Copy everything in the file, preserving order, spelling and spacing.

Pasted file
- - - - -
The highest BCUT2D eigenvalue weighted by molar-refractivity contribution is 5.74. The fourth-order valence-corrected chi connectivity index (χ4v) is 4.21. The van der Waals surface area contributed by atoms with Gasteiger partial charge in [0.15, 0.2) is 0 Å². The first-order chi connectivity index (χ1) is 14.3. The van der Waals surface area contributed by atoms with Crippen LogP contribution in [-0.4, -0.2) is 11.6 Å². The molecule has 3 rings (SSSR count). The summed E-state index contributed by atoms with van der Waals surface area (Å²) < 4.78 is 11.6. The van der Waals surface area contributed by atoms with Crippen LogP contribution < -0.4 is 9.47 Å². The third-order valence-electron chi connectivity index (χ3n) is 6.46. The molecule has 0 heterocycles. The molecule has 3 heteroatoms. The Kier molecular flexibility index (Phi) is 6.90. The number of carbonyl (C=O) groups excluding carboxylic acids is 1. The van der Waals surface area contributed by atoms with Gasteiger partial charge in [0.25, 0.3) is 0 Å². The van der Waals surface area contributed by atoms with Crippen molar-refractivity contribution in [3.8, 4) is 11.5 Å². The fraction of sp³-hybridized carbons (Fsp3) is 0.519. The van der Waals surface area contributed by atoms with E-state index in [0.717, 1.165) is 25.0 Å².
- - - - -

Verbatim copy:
The highest BCUT2D eigenvalue weighted by molar-refractivity contribution is 5.74. The fourth-order valence-corrected chi connectivity index (χ4v) is 4.21. The van der Waals surface area contributed by atoms with Gasteiger partial charge in [0.15, 0.2) is 0 Å². The first-order chi connectivity index (χ1) is 14.3. The van der Waals surface area contributed by atoms with Crippen LogP contribution in [-0.4, -0.2) is 11.6 Å². The molecule has 3 rings (SSSR count). The summed E-state index contributed by atoms with van der Waals surface area (Å²) < 4.78 is 11.6. The van der Waals surface area contributed by atoms with Crippen LogP contribution < -0.4 is 9.47 Å². The third-order valence-electron chi connectivity index (χ3n) is 6.46. The molecule has 0 heterocycles. The molecule has 3 heteroatoms. The Kier molecular flexibility index (Phi) is 6.90. The number of carbonyl (C=O) groups excluding carboxylic acids is 1. The van der Waals surface area contributed by atoms with Gasteiger partial charge in [0.25, 0.3) is 0 Å². The van der Waals surface area contributed by atoms with Crippen molar-refractivity contribution in [3.8, 4) is 11.5 Å². The fraction of sp³-hybridized carbons (Fsp3) is 0.519. The van der Waals surface area contributed by atoms with E-state index in [0.717, 1.165) is 25.0 Å².